Dana Dovey: Coffee Drinkers Rejoice! Your Cup Of Joe Can Prevent Death From Liver Disease

Chris Weller: Electric 'Thinking Cap' Puts Your Brain Power Into High Gear

The Kosher Gourmet by Marlene Parrish A gift of hazelnuts keeps giving --- for a variety of nutty recipes: Entree, side, soup, dessert

April 4, 2014

Rabbi David Gutterman: The Word for Nothing Means Everything

Charles Krauthammer: Kerry's folly, Chapter 3

Amy Peterson: A life of love: How to build lasting relationships with your children

John Ericson: Older Women: Save Your Heart, Prevent Stroke Don't Drink Diet

John Ericson: Why 50 million Americans will still have spring allergies after taking meds

Cameron Huddleston: Best and Worst Buys of April 2014

Stacy Rapacon: Great Mutual Funds for Young Investors

Sarah Boesveld: Teacher keeps promise to mail thousands of former students letters written by their past selves

The Kosher Gourmet by Sharon Thompson Anyone can make a salad, you say. But can they make a great salad? (SECRETS, TESTED TECHNIQUES + 4 RECIPES, INCLUDING DRESSINGS)

April 2, 2014

Paul Greenberg: Death and joy in the spring

Dan Barry: Should South Carolina Jews be forced to maintain this chimney built by Germans serving the Nazis?

Mayra Bitsko: Save me! An alien took over my child's personality

Frank Clayton: Get happy: 20 scientifically proven happiness activities

Susan Scutti: It's Genetic! Obesity and the 'Carb Breakdown' Gene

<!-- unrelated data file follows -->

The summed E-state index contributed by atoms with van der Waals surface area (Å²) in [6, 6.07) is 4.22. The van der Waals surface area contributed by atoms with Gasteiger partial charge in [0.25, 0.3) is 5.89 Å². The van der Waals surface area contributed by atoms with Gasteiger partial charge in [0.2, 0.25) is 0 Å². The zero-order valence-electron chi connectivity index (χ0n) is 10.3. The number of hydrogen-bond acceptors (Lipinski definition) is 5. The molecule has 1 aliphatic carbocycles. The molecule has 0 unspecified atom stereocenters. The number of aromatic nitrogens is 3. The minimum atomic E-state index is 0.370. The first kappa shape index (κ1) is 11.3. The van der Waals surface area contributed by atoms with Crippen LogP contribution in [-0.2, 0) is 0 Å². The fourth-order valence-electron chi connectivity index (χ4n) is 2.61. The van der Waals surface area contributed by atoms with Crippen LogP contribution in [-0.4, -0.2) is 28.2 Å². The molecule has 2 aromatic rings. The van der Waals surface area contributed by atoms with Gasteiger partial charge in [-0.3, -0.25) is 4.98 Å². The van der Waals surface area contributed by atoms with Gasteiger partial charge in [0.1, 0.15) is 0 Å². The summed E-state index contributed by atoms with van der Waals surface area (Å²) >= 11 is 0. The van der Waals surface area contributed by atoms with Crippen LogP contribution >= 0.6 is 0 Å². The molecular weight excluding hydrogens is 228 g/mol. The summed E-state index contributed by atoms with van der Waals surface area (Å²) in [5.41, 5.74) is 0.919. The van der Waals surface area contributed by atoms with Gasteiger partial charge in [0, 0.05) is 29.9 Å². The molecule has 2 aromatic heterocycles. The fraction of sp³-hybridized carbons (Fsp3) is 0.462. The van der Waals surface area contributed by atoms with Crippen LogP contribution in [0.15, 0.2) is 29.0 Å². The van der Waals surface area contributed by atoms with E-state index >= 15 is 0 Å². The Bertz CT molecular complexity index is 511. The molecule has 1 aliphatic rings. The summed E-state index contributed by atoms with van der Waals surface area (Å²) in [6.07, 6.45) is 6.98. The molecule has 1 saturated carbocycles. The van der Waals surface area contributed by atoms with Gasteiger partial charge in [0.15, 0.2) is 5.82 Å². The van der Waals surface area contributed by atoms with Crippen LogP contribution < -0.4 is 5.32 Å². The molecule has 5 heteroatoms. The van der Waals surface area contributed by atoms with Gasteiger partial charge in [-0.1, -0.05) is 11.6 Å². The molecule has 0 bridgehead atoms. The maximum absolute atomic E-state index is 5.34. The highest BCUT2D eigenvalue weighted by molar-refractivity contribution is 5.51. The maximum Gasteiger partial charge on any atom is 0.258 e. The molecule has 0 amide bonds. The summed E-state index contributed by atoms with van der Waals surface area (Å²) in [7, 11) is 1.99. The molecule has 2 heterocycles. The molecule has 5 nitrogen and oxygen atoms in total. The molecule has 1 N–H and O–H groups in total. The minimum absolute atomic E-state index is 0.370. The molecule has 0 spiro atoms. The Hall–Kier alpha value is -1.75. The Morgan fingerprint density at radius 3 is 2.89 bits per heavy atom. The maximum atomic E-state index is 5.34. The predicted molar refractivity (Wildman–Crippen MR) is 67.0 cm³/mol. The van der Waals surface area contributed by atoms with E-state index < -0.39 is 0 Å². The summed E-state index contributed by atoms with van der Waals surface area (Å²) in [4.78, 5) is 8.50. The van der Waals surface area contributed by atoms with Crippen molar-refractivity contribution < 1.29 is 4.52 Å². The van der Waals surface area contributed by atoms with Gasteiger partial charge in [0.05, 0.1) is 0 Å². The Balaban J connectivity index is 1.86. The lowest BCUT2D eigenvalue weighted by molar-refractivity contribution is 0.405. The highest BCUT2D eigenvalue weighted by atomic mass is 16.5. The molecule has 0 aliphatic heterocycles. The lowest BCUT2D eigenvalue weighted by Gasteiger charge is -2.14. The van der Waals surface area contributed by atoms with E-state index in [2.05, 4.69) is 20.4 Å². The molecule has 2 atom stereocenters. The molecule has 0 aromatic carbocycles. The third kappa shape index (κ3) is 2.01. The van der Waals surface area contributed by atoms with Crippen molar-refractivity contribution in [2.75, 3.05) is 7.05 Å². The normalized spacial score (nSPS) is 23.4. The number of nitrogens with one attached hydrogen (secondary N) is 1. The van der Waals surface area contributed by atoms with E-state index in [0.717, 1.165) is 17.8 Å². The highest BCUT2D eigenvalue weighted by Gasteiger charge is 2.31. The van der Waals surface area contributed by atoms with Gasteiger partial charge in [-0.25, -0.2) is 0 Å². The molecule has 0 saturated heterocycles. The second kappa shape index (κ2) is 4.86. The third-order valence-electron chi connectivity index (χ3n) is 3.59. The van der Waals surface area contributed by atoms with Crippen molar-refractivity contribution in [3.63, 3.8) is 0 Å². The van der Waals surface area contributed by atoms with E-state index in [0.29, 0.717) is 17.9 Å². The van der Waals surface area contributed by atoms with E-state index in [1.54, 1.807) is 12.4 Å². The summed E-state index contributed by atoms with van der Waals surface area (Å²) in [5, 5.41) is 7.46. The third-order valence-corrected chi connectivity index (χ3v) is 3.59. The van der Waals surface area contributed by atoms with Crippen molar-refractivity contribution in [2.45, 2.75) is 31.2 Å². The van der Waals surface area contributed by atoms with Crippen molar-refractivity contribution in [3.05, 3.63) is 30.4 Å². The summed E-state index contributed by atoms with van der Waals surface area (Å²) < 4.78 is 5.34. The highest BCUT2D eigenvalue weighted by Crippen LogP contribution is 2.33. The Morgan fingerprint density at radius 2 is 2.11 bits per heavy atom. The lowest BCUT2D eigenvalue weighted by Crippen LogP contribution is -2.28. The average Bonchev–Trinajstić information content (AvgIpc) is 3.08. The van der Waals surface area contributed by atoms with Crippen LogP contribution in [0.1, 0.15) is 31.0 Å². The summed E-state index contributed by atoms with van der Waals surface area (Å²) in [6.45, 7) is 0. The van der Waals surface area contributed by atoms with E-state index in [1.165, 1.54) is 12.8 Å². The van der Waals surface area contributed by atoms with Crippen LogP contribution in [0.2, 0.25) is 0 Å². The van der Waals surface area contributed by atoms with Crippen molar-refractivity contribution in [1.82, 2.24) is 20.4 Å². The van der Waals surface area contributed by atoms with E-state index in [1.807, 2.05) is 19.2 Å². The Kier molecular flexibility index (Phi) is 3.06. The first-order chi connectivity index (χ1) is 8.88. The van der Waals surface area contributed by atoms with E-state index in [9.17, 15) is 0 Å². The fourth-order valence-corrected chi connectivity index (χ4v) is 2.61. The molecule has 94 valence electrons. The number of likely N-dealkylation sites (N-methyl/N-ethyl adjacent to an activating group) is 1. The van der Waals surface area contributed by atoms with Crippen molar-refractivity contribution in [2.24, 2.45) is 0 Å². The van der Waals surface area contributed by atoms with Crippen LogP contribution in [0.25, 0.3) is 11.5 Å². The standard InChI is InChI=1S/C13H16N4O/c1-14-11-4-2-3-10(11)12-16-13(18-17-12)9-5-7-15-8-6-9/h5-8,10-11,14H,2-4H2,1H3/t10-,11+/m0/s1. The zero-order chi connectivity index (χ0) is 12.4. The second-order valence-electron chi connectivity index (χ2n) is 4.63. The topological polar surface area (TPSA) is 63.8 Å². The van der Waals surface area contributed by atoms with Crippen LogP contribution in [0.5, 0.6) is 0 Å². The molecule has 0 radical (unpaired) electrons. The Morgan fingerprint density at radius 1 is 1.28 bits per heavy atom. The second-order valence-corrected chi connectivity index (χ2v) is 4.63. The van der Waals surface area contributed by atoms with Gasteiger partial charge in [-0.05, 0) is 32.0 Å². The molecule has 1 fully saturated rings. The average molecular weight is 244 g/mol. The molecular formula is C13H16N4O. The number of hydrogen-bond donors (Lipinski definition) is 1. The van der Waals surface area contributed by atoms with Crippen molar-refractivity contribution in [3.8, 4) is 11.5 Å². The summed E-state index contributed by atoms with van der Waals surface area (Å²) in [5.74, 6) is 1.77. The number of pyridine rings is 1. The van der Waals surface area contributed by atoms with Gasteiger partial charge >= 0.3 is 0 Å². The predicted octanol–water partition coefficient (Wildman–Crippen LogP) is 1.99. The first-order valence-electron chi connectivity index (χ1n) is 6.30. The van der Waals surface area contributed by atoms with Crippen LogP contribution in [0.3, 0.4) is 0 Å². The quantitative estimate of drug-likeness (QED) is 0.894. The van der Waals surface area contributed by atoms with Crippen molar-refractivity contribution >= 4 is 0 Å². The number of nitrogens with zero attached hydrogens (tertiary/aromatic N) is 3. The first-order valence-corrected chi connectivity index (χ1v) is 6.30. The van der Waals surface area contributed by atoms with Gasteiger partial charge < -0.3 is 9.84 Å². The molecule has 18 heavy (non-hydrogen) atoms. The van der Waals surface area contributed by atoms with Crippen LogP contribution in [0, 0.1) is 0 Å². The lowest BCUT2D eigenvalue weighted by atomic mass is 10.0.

Lecia Bushak: Why Hand Sanitizer May Actually Harm Your Health

Stacy Rapacon: Great Funds You Can Own for $500 or Less

Cameron Huddleston: 7 Ways to Save on Home Decor

The Kosher Gourmet by Steve Petusevsky Exploring ingredients as edible-stuffed containers (TWO RECIPES + TIPS & TECHINQUES)

Jewish World Review

The deep downside of home ownership

By Morgan Housel






JewishWorldReview.com | Mostly by accident, I have never owned a home, and I consider it one of the best financial moves I've ever made.

Not because suffering through one of the worst real estate downturns in history would have slammed my finances, although that's likely true. But because in the last four years, my wife and I have lived in four different locations in three different states on each side of the country. Each move was driven by work and school opportunities that would have been out of reach had we been tied down to one home.

Our story is hardly unique. In one of the most telling studies looking at the benefits of home ownership, economists Andrew Oswald and David Blanchflower ask, "does high home-ownership impair the labor market?"

Their answer is "yes."

Looking at regional data since 1980, the pair found "A doubling of the rate of homeownership in a U.S. state is followed in the long run by more than a doubling of the later unemployment rate." That's simply massive.

The study makes clear that homeowners don't necessarily have higher rates of unemployment. Instead -- and this is really important -- they conclude that high rates of homeownership affect the entire labor market through lower rates of productivity and entrepreneurship.

Regions with higher homeownership created fewer new businesses and had longer commute times and lower rates of labor mobility. All three impose costs on the labor market and eventually lead to overall lower rates of employment. Importantly, the results aren't dependent on the years surrounding the housing crash, when millions of Americans became underwater on their mortgages. This is a deeply seeded trend.